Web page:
10. SteadyTim

    I’m suprised that there isn’t more coverage on this story. This court case is of such monumental importance to the meaning of our country; it will show the world whether we are a country of laws, or a country in which the influencial can steal and take anything. If the rights of the Chrysler bondholders aren’t upheld, foreign money will begin to leave the US in earnest. Who would invest in a country that not only does not enforce contract (debt) laws, but is an active party in usurping the rights of the bondholders?

  11. Doc Holiday

    What happened to justice and law in America?

    Remember the good ol days… huh, huh?

    John Quincy Adams rose to speak on February 24. First, he reminded the court that it was a part of the judicial branch, and not part of the executive. Adams introduced correspondence between the Spanish government and the Secretary of State, criticizing President Martin van Buren for his assumption of unconstitutional powers in the case.[9]
    This review of all the proceedings of the Executive I have made with utmost pain, because it was necessary to bring it fully before your Honors, to show that the course of that department had been dictated, throughout, not by justice but by sympathy — and a sympathy the most partial and injust. And this sympathy prevailed to such a degree, among all the persons concerned in this business, as to have perverted their minds with regard to all the most sacred principles of law and right, on which the liberties of the United States are founded; and a course was pursued, from the beginning to the end, which was not only an outrage upon the persons whose lives and liberties were at stake, but hostile to the power and independence of the judiciary itself.[9]

  12. Hugh

    Chrysler, the hedge funds, and the pension funds are all insolvent. The only difference is that Chrysler is officially bankrupt while the others are playing games to avoid as long as possible their own admissions of insolvency. And too perhaps they hope to wheel and deal and get the government to cover this instance of their reckless speculation or perhaps they hope to drag this out as long as possible in order to keep inflated valuations of these and other assets on their books.

    Shorter version: They are all bankrupt but so far only Chrysler has had to admit it.

  13. B. Mull

    My only question: Why the heck does Indiana have 100,000 civil servants? California with 6x the population has only 200,000. If I were them, I’d swallow the loss and try to keep a low profile.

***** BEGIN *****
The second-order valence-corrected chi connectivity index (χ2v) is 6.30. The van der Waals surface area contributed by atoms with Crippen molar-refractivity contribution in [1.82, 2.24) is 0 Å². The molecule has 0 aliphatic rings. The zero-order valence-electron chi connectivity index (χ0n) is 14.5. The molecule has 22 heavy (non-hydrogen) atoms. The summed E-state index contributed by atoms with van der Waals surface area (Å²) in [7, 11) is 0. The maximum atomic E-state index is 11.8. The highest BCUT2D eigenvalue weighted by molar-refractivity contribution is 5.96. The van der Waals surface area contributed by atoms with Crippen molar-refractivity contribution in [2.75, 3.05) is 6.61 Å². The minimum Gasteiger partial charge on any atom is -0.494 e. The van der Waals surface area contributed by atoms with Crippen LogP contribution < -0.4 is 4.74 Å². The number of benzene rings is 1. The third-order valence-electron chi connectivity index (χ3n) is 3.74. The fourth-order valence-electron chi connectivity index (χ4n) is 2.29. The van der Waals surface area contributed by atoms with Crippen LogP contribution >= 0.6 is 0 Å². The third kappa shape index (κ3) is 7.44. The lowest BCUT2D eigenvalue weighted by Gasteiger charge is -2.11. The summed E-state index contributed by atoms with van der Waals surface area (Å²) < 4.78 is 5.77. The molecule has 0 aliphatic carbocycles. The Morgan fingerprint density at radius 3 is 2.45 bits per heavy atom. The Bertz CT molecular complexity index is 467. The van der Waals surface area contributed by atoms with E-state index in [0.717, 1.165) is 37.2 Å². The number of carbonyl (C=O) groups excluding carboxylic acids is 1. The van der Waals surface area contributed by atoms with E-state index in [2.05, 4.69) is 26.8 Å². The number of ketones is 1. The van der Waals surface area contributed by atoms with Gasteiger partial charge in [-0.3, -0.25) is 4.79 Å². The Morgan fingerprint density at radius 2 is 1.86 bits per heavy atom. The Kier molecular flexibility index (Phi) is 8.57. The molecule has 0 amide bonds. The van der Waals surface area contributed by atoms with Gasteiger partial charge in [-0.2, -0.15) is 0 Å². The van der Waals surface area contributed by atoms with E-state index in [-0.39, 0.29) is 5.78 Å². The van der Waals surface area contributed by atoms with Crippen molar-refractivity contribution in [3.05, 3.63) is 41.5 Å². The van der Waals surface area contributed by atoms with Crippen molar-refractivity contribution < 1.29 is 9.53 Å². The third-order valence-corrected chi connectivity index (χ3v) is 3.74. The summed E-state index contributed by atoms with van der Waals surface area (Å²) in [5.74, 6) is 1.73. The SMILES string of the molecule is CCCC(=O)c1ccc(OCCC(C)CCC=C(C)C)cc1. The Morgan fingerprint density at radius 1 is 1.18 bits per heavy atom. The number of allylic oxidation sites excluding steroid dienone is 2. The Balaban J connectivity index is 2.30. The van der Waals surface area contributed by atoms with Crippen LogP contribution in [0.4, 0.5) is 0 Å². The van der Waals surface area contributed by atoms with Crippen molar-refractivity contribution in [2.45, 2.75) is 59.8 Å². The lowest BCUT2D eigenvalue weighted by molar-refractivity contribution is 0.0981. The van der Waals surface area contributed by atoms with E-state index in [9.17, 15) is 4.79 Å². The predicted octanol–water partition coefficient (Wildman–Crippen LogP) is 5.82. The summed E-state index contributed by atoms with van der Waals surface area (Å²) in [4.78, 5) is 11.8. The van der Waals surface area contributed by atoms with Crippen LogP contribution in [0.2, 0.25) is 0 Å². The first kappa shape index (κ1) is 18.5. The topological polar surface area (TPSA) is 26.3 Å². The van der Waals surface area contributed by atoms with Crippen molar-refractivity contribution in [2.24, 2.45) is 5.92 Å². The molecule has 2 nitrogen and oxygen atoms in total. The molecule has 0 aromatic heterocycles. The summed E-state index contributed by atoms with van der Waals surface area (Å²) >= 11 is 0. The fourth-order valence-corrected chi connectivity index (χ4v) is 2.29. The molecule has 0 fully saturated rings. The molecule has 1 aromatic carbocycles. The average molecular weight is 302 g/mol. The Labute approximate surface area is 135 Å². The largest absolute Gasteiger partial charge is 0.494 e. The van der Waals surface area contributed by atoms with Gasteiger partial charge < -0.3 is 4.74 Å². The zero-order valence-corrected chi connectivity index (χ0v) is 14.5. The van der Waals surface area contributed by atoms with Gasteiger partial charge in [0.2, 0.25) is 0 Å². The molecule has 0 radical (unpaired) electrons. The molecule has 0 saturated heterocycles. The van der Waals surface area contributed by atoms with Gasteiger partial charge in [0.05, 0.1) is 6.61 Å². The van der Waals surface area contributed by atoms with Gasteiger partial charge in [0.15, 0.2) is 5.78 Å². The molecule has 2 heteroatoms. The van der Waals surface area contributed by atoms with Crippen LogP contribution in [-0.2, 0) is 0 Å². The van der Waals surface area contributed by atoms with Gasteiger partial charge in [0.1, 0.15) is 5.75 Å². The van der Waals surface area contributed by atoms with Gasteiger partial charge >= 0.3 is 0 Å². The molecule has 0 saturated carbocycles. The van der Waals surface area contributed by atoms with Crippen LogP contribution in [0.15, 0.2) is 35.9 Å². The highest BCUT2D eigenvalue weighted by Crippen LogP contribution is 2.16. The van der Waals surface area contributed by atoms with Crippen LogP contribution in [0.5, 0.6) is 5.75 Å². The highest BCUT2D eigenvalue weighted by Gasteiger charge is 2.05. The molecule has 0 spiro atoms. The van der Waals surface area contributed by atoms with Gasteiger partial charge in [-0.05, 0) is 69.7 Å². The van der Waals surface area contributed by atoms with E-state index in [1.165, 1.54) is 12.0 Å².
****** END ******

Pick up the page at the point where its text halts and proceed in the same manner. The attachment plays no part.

14. Septly

    B. Mull, what freaking planet do you live on? You didn’t read the article. The “civil servants” include teachers and police officers. I’m from California, and I can assure you that if you include all government workers, including teachers and police officers the state has FAR MORE than 200,000. Try reading carefully next time. As for the pension funds, they have a LEGAL duty to the pension holders to zealously represent their interests. I’m sure the concept of legal obligations and fiduciary duties doesn’t mean much to a flip soul such as yourself, but to others take their responsibilities seriously.

  15. LeeAnne

    Indiana Business Journal“The losses, however, are a sliver [$5.6 million invested] of the overall value of the funds. The police fund holds about $350 million, the road fund $2.5 billion and the teachers’ fund $6.9 billion.”

    IMO more evidence Loria is manufacturing ammunition for the Republican strategy of name calling to win elections. They’d just rather see Republicans in the finance/kleptocracy seat than Democrats.

    Obama’s a socialist naa naa na na

    I prefer Democrats myself. They’re just as bad but not as mean.

  16. LeeAnne

    Re: House Speaker Nancy Pelosi, D-Calif., welcomed a proposal from Treasury Secretary Timothy Geithner to give the Treasury the authority to unwind large, nonbank financial institutions that have become insolvent.Treasury needs this to help them decide who should be insolvent and who should be helped. We can then have too big to fail EVERYTHING. I can’t wait.

  17. joebek

    The US financial and economic crisis will not even begin to be resolved until public employees pension funds are put at serious risk. Why? There is always an option for legislators to make up shortfalls in public pension funding through increased taxation. While politicians usually and naturally desire to raise taxes, they are generally morose about feeling pressure to raise taxes. Politicians are in the business of feeling superb and pressure and accountability are antithetical to superbia.

  18. Mark from Michigan

    The pension funds were put at risk by the pension fund manager – read the pleading, they were interested in a “safe” return, so they bought securities that retailed for less than half of face value, in a company that everyone knew was teetering. This “zealous defense of pensioners” could really backfire on them if people bothered to learn the facts. I’d be a little po’ed if it were MY pension dollars they were gambling with

  19. Dan

    I’m sure that $43 million would not be the entire pension fund for 100,000 people. You will need billions$ for that number of people. This would only be a small portion of their entire fund.

    Didn’t they already agree to this ?